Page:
dual jet drive bottom layout

Discussion in 'Jet Drives' started by yipster, Dec 22, 2009.

  1. yipster
    Joined: Oct 2002
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    yipster designer

    i'm placing jet drives in drawings, one drive usually sits in flat triangle rite?
    now two drives i'm not sure, ok they better come down much as possible to the center but do they cant as in pic?
    to top it off, how should it look in a transverse stepped hull when they hit the step as shown in pdf
     

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  2. baeckmo
    Joined: Jun 2009
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    baeckmo Hydrodynamics

    The intake body shown (is that Alamarin?) has a V-shape forward of the inlet grating. For double installation that must be trimmed down to suit eventual bottom curvature. Note that the cl of the intake opening must follow the buttock line, which means that the engine cl is NOT parallell to keel (engine fronts stand closer than their aft ends), due to the shaft inclination!

    There may not be any longitudinal spray strakes or steps inside the buttock line just outside the intake body, nor any transverse steps. Also no through hull fittings like water intakes or outlets, logs or equivalent, in the bottom area in front of the inlet.

    If I understand your dwg, you intend to install the jets outside the longitudinal step?? If so, forget it! The aeration from the spray crossing the step will cause a complete loss of pumping power. Those waterjet pumps can only handle about 5 percent of air volume in the inlet; so take all steps possible to avoid air following the bottom into the intake. Even deadrise angles less than ~10 degrees should be avoided for this reason.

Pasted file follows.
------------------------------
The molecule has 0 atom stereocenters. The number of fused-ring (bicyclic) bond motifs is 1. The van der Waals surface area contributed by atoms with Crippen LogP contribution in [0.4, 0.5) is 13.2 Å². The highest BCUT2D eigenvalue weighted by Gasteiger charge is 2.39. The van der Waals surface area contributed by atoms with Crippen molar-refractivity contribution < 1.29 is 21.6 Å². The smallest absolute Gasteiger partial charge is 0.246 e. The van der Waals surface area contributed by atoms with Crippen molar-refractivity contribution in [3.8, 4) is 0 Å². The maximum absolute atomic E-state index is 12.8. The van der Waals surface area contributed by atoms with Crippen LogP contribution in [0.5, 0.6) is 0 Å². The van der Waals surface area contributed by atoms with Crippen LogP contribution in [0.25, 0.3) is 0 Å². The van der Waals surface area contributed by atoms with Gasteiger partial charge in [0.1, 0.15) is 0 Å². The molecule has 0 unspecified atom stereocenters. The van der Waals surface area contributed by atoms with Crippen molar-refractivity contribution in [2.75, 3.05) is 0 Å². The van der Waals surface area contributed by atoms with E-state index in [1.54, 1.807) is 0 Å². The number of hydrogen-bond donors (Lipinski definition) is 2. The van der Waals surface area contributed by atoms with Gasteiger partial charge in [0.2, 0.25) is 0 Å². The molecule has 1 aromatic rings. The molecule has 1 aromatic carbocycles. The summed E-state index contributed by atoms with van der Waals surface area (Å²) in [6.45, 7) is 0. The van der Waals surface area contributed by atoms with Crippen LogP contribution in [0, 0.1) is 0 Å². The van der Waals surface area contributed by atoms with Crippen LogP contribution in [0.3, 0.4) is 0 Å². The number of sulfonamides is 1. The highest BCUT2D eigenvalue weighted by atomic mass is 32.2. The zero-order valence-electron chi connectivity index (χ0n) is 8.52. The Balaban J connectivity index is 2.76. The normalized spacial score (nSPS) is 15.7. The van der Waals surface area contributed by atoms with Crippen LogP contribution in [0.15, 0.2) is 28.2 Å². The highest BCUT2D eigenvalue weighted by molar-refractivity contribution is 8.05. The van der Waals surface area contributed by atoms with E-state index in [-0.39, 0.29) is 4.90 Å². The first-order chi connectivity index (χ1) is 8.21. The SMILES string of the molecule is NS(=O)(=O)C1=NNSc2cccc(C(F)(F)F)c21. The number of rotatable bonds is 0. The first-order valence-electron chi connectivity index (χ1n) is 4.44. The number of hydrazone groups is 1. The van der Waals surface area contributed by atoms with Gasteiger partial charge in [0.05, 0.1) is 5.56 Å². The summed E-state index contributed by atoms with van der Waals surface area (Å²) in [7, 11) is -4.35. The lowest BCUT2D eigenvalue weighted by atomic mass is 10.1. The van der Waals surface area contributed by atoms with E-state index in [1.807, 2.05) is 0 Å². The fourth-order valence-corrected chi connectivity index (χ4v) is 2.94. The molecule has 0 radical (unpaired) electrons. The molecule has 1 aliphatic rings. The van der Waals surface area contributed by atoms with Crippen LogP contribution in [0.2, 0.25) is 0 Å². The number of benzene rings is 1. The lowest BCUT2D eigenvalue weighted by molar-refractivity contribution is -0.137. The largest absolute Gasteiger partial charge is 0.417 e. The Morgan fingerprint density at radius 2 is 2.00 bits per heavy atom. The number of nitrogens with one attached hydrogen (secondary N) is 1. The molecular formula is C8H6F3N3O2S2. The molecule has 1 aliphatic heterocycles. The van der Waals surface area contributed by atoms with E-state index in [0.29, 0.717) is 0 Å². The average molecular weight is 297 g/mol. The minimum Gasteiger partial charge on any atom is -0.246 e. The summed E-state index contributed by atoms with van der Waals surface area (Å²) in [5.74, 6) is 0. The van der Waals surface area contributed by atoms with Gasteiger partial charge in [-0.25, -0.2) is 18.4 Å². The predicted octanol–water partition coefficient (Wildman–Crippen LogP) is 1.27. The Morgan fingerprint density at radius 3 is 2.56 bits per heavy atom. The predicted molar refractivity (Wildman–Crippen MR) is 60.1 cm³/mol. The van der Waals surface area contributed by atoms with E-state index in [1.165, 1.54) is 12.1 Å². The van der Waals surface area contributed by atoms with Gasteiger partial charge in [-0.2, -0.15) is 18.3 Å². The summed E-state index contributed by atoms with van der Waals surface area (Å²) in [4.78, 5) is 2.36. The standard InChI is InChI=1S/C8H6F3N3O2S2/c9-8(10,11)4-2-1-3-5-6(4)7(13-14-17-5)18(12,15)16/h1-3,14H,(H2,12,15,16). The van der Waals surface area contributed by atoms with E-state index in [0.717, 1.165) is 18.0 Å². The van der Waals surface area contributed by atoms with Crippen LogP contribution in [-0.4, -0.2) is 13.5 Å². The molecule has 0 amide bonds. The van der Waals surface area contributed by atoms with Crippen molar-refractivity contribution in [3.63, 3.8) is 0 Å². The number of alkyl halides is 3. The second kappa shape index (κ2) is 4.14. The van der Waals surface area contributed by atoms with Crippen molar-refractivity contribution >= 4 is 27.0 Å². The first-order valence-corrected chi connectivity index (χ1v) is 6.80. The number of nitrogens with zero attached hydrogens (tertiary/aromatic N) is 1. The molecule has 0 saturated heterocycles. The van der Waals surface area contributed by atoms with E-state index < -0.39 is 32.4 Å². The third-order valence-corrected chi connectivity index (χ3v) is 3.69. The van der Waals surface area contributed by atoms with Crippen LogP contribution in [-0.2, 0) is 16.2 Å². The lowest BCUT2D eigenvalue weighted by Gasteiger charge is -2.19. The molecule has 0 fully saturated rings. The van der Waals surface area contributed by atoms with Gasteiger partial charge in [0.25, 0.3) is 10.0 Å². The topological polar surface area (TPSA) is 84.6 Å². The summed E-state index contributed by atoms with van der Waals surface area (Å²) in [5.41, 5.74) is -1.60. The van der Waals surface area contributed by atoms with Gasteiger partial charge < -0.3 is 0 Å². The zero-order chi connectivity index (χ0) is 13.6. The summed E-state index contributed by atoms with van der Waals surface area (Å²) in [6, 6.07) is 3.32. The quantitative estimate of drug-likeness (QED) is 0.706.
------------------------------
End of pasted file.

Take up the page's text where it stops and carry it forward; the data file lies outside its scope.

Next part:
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  3. Submarine Tom

    Submarine Tom Previous Member

    yipster,

    Why two jet drives?

    -Tom
     
  4. CDK
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    CDK retired engineer

    Twin jets in a V-hull is asking for trouble. Believe me, I've been there.

    Unless you can obtain or make adapters to mount the jets horizontally above the inclined intake grate, you'll have insufficient clearance for the lower engine parts. Obtaining a vertical steering axis by rotating the nozzle heads and drilling new holes may be a solution but only if the flanges are cylindrical.

    And as Baeckmo pointed out, the presence of air will degrade the performance beyond the point of usefulness.
     
  5. yipster
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    yipster designer

    thanks for the pro help and advice gentleman !
     
  6. Submarine Tom

    Submarine Tom Previous Member

    Still wondering yipster...
     
  7. yipster
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    yipster designer

    altho my first thought too, to answer your question Tom: i am asked to do so
    and these reply's do shine light so thanks again, marry xmas and a happy new year
     
  8. Submarine Tom

    Submarine Tom Previous Member

    Ahhh, a customer request, I get it,

    "No correlation between brains and money."

    Thanks for the reply.

    All the best to you,

    Tom
     
  9. jim lee
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    jim lee Senior Member